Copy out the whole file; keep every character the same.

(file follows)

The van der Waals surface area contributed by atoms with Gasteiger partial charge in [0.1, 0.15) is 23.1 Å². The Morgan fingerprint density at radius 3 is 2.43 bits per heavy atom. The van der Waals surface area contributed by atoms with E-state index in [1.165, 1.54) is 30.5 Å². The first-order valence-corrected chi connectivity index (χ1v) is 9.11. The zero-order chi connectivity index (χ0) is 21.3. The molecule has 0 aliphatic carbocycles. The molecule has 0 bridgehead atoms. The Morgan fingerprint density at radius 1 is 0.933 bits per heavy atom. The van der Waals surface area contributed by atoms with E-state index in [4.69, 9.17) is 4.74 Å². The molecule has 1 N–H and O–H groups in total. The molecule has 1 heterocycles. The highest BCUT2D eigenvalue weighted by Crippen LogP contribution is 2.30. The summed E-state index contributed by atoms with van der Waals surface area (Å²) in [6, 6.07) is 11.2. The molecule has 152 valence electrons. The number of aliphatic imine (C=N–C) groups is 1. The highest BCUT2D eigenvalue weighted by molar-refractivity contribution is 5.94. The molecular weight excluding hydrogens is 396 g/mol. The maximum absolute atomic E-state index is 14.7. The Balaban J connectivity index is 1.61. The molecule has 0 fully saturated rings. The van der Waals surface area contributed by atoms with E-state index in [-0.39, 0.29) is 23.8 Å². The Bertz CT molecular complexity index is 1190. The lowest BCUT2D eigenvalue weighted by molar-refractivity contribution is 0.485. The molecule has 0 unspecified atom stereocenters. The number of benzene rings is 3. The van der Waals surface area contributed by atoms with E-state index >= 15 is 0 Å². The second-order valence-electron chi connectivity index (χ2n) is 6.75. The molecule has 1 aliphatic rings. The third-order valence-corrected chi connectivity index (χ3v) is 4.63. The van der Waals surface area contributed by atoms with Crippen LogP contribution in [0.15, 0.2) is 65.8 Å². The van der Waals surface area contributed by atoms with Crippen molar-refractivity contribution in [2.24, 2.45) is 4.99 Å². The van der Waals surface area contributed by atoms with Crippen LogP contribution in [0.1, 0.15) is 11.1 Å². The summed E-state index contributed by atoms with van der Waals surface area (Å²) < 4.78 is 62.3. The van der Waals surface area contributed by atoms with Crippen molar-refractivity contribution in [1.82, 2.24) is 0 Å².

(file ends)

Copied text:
The van der Waals surface area contributed by atoms with Gasteiger partial charge in [0.1, 0.15) is 23.1 Å². The Morgan fingerprint density at radius 3 is 2.43 bits per heavy atom. The van der Waals surface area contributed by atoms with E-state index in [1.165, 1.54) is 30.5 Å². The first-order valence-corrected chi connectivity index (χ1v) is 9.11. The zero-order chi connectivity index (χ0) is 21.3. The molecule has 0 aliphatic carbocycles. The molecule has 0 bridgehead atoms. The Morgan fingerprint density at radius 1 is 0.933 bits per heavy atom. The van der Waals surface area contributed by atoms with E-state index in [4.69, 9.17) is 4.74 Å². The molecule has 1 N–H and O–H groups in total. The molecule has 1 heterocycles. The highest BCUT2D eigenvalue weighted by Crippen LogP contribution is 2.30. The summed E-state index contributed by atoms with van der Waals surface area (Å²) in [6, 6.07) is 11.2. The molecule has 152 valence electrons. The number of aliphatic imine (C=N–C) groups is 1. The highest BCUT2D eigenvalue weighted by molar-refractivity contribution is 5.94. The molecular weight excluding hydrogens is 396 g/mol. The maximum absolute atomic E-state index is 14.7. The Balaban J connectivity index is 1.61. The molecule has 0 fully saturated rings. The van der Waals surface area contributed by atoms with E-state index in [-0.39, 0.29) is 23.8 Å². The Bertz CT molecular complexity index is 1190. The lowest BCUT2D eigenvalue weighted by molar-refractivity contribution is 0.485. The molecule has 0 unspecified atom stereocenters. The number of benzene rings is 3. The van der Waals surface area contributed by atoms with E-state index >= 15 is 0 Å². The second-order valence-electron chi connectivity index (χ2n) is 6.75. The molecule has 1 aliphatic rings. The third-order valence-corrected chi connectivity index (χ3v) is 4.63. The van der Waals surface area contributed by atoms with Crippen LogP contribution in [0.15, 0.2) is 65.8 Å². The van der Waals surface area contributed by atoms with Crippen molar-refractivity contribution in [2.24, 2.45) is 4.99 Å². The van der Waals surface area contributed by atoms with Crippen LogP contribution in [0.1, 0.15) is 11.1 Å². The summed E-state index contributed by atoms with van der Waals surface area (Å²) < 4.78 is 62.3. The van der Waals surface area contributed by atoms with Crippen molar-refractivity contribution in [1.82, 2.24) is 0 Å².